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Our Take on the Fund Manager of the Year Winners

Morningstar analysts explain what makes the award winners stand out.

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This week, Morningstar named the 2016 Fund Managers of the Year. The following are excerpts from the four winners. Morningstar Premium Members have access to full analyst reports such as this for more than 1,000 of the largest and best mutual funds. Not a Premium Member? Gain full access to our analyst reports and advanced tools immediately when you try Morningstar Premium free for 14 days.

Domestic-Stock Fund Manager of the Year
David Wallack
T. Rowe Price Mid-Cap Value (TRMCX)

By Katie Rushkewicz Reichart, CFA | 01/10/2017

T. Rowe Price Mid-Cap Value remains a pre-eminent fund. Manager David Wallack's contrarian style and thorough research have led to superb long-term results. Reasonable fees and a willingness to close the fund to investors further make the case for a Morningstar Analyst Rating of Gold.

Wallack, who has run the fund for 16 years, has the backing of T. Rowe Price's well-regarded analyst team, but he's also an analyst at heart. That works to this fund's advantage, as he's skillfully sought out new ideas and applied his own analytical insights to find firms that are trading cheaply but have various levers to unlock value. He favors firms that have the financial wherewithal to survive a downturn and is willing to patiently wait for a turnaround. While many T. Rowe equity managers were underweight energy in 2016, Wallack went against the grain and increased the fund's energy stake in early 2016, as he found compelling valuation opportunities. He added to existing positions, including Murphy Oil (MUR) and Hess (HES), which he says have stood the test of time and have been through various energy cycles. He also bought Devon Energy (DVN), as it had to offer new equity at a price that Wallack considered attractive. While the purchases were driven by company-specific factors and not a bet on oil prices, his good calls within energy and strong stock-picking across the portfolio led to a top-decile 24.3% gain for the year, well above the Russell Midcap Value's 20.0%.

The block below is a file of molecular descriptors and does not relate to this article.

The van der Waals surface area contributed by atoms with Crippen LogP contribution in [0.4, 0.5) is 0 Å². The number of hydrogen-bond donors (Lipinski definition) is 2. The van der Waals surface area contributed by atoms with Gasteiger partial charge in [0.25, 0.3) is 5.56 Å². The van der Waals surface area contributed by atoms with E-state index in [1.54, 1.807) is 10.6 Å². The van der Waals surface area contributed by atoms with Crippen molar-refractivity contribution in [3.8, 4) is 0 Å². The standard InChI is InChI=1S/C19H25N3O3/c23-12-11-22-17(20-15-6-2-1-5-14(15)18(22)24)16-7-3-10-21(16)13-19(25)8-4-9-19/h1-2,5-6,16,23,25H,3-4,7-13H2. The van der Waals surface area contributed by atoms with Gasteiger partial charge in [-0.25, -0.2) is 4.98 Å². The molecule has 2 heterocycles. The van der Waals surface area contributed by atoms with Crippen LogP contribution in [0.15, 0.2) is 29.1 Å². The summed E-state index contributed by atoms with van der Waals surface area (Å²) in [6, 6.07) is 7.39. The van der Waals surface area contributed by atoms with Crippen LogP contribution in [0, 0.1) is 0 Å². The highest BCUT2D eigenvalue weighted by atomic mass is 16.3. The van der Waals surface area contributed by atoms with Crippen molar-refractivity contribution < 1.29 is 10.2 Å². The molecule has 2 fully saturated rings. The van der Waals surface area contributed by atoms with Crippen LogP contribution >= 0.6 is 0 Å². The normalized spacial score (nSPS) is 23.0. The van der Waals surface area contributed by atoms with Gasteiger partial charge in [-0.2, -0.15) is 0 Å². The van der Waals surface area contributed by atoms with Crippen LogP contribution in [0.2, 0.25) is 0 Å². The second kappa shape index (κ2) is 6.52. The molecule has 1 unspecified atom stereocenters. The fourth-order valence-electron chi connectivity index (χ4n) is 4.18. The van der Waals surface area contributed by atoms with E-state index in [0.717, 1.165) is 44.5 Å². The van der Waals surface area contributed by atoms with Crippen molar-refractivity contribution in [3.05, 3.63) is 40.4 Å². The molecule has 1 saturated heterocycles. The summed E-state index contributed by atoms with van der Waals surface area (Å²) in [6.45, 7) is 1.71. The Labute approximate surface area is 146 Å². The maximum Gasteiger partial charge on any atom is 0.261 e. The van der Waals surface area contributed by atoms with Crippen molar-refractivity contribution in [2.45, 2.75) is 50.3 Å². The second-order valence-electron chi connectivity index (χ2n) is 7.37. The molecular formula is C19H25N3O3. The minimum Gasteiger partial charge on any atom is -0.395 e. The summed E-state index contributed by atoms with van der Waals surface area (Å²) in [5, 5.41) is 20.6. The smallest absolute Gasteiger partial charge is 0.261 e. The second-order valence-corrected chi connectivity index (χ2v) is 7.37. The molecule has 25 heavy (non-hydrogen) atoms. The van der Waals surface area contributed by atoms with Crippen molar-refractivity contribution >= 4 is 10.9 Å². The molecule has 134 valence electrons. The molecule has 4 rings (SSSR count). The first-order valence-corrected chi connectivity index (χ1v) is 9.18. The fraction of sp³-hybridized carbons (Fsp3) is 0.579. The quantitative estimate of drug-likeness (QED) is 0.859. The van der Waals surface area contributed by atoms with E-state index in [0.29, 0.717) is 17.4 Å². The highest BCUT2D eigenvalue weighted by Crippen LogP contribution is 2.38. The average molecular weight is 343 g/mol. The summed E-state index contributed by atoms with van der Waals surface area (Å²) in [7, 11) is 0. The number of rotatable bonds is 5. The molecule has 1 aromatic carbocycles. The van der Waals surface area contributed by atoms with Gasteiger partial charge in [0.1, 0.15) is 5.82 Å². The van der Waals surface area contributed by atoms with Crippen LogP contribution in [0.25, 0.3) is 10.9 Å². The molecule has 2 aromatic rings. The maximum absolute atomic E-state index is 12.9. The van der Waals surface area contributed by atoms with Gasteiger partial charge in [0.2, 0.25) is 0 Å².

Wallack showed his contrarian leanings elsewhere, scooping up Alkermes (ALKS) as biotech broadly sold off in early 2016. While biotech is not commonplace in value-oriented portfolios, Wallack has had success in a few names through the years. In this case, the name sold off significantly on some bad drug-trial data, but he's encouraged by its royalty stream and pipeline. While the fund often owns positions that the market is skeptical of and may take time to play out, its diversified nature spreads out the risk. Over time, the fund has produced enviable risk-adjusted results that prove it's worth sticking with.

International-Stock Fund Manager of the Year
David Herro
Oakmark International (OAKIX)

By Greg Carlson | 01/12/2017

Oakmark International lost a veteran comanager, but its prospects remain strong. It continues to earn a Morningstar Analyst Rating of Gold.

At the end of September 2016, Rob Taylor, comanager of this fund since the end of 2008, retired. Taylor's departure certainly represented a loss. A 22-year veteran of the firm, he had served as director of international research from 2004-15 and comanaged Gold-rated Oakmark Global (OAKGX) since 2005.

But this fund will remain in highly proven hands. Lead manager David Herro has amassed a superb record in his 24-year tenure. He has twice previously run the fund on his own for periods of roughly three years (1992-95 and 2005-08) with no drop-off in performance. He also named a new comanager here in November--Mike Manelli, his comanager on Bronze-rated Oakmark International Small Cap (OAKEX) since 2011. The two are backed by six other analysts and portfolio managers with an average of 8.3 years' tenure at the firm. Three of them were recently named comanagers on Herro's other charges: Justin Hance on Oakmark International Small Cap, Jason Long on Oakmark Global, and Eric Liu on Oakmark Global Select (OAKWX) (which Herro has managed with Bill Nygren).

Although Herro runs more than $30 billion in this strategy, the reopening of the fund to all new investors in July 2016 isn't a concern. Investment losses and redemptions due to poor recent performance pulled that number down from a peak of over $40 billion. Herro says he hoped to match recent outflows with inflows, which makes it easier to buy and sell stocks at desired times. The strategy remains focused on large caps.

The fund's financials holdings, which make up a sizable chunk of assets, have largely underperformed (even in 2016, when the fund did well overall). But Herro argues that the fund's European bank stocks in particular are too cheap given their improved balance sheets and potential for earnings growth. The fund remains a solid holding.